TalkTalk has moved to reassure users that an issue regarding routers and the Mirai worm, and advised that users change their password.
According to research by Imperva Incapsula, a Mirai variant was used to exploit a newly discovered TR-064 protocol vulnerability to hijack network routers. The vulnerability reportedly poses a threat to customers of numerous ISPs around the world. The command can be modified to let hackers remotely execute bash commands, including enabling them to: open port 80 for remote access; obtain WiFi passwords; modify the IP table rules; and inject malware into the device.
A scan revealed a number of malware-infected home routers, over 99% of which belonged to the TalkTalk Telecom network. “Without full access to the infected routers, it’s difficult to know with certainty whether the malware used to execute this attack was the same Mirai variant used against Deutsche Telekom or the one encountered by the BadCyber researchers,” Imperva said.
“That said, every minor source code modification breeds a new Mirai ‘mutation’, making these nuances almost beside the point. What’s important to note is that these attacks are enabled by the same vulnerability in ISP distributed routers. We hope that the accumulated reports of the attacks will serve as a wake-up call for ISPs using routers susceptible to the vulnerability in the TR-064 protocol.”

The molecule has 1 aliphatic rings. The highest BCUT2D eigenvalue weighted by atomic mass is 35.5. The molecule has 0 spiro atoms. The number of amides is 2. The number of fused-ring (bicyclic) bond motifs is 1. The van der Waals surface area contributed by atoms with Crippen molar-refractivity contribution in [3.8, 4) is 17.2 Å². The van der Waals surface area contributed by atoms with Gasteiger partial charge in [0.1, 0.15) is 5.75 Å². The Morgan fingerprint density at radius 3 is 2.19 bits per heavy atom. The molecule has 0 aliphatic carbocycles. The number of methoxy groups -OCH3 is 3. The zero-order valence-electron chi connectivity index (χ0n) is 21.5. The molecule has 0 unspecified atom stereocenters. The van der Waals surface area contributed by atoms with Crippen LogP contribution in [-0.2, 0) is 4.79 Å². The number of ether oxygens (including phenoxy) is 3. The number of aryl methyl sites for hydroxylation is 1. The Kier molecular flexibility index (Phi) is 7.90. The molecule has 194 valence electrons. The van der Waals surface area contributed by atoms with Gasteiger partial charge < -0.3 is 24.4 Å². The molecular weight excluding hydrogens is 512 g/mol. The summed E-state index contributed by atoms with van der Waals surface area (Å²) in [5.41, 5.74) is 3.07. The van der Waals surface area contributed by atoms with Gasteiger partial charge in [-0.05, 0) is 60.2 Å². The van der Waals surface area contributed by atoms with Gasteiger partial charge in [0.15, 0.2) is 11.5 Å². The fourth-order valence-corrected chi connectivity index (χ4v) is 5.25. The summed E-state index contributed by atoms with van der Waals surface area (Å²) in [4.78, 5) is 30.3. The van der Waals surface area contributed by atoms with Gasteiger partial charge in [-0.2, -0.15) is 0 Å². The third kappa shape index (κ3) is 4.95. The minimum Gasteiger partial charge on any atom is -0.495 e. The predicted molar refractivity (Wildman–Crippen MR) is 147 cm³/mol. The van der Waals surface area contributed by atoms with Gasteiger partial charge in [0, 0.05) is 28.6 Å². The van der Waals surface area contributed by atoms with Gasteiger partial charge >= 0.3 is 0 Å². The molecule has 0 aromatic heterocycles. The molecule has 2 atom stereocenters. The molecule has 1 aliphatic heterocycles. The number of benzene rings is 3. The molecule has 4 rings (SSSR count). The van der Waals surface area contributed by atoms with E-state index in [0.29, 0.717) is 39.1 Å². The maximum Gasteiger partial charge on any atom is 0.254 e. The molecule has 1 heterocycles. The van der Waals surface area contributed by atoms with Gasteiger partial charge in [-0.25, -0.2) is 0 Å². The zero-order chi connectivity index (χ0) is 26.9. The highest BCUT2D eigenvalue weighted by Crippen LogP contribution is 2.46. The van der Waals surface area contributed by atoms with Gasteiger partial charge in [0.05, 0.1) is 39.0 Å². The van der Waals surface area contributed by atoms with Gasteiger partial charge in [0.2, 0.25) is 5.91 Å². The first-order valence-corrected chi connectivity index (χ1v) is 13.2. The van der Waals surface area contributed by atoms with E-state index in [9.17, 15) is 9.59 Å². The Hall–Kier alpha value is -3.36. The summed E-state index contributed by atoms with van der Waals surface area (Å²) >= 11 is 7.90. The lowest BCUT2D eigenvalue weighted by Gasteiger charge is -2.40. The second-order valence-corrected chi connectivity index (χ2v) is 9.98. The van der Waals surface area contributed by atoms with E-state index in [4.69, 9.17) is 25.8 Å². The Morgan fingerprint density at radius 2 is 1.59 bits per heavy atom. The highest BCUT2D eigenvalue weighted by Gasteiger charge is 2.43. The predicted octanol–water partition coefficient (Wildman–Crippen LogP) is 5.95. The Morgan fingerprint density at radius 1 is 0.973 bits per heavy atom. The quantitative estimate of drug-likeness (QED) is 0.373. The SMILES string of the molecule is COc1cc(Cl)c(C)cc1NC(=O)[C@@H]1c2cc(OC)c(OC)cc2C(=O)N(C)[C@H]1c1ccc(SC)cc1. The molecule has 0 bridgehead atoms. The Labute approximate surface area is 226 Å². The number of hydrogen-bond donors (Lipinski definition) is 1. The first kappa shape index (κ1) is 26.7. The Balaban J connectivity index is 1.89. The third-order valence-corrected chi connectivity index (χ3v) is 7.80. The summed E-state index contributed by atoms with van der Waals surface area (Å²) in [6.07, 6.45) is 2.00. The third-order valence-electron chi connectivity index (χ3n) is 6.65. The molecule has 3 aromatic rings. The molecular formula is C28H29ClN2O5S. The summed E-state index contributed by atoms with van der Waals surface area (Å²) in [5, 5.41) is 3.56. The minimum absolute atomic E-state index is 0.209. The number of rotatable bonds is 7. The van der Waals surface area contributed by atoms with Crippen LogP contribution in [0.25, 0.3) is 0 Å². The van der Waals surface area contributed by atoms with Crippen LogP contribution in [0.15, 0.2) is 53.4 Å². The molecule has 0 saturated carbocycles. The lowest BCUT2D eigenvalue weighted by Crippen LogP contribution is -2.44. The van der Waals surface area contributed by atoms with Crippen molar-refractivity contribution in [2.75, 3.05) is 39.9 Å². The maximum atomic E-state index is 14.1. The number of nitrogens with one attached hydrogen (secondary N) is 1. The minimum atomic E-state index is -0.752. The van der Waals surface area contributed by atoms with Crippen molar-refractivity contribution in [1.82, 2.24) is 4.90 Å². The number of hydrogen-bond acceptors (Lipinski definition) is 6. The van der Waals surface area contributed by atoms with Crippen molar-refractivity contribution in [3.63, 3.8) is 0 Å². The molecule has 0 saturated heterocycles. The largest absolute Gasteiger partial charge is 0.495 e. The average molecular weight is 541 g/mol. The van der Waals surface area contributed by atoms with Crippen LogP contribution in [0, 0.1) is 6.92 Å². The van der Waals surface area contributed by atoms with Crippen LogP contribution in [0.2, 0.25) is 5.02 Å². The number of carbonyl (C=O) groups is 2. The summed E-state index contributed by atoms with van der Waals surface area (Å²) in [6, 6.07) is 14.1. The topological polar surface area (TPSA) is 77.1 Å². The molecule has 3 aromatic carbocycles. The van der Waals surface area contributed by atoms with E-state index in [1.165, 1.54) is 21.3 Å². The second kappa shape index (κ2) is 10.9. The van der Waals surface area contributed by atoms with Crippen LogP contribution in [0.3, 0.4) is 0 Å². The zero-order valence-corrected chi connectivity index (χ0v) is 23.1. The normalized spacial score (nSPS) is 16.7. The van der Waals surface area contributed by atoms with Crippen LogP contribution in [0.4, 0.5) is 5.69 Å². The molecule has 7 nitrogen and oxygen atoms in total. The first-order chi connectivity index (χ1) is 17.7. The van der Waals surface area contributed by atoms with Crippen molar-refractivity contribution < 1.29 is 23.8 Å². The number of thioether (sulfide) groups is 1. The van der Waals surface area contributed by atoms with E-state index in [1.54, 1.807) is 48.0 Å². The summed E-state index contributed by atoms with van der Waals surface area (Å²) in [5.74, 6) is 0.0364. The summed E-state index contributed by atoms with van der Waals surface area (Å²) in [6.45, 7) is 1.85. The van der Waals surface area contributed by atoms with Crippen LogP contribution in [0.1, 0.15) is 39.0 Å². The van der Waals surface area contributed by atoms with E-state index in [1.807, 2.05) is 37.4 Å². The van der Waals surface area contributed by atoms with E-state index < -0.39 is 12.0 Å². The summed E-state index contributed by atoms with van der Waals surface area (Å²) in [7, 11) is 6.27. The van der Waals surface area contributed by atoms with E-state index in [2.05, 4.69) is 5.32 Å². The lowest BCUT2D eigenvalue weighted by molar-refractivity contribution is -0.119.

A statement from TalkTalk, published by BBC News, moved to reassure customers that “there is no risk to their personal information as a result of this router issue and there is no need for them to reset their wi-fi password”. It also claimed that a ‘small number of TalkTalk customers have been affected’.
Its statement read: "However, any customer with concerns can find out how to change their wi-fi password on our website or in their initial router set up guide. We have made good progress in repairing affected routers, but any customer who is still having any problems should visit our help site where they can find a guide that will show them how to reset their router.
“Alternatively, they can call us and we can talk them through the repair process or send them a new router.”
Ken Munro, partner at Pen Test Partners, recommended users contact their ISP to find out if their router is vulnerable, and if so, how to update the firmware. “Personally, I think that the ISP should be replacing ALL of the affected routers, as it’s possible that the hackers could keep control of your router even after you’ve reset it and applied the fix,” he said.
“The ISPs should have done a better job of checking their routers before sending them to customers. The manufacturers should have had the software written securely in the first place. The TR-064 issue has been known about for a while, though until recently few realized just how serious it was. Until someone started building the botnet and peoples’ routers stopped working, few were taking this seriously.”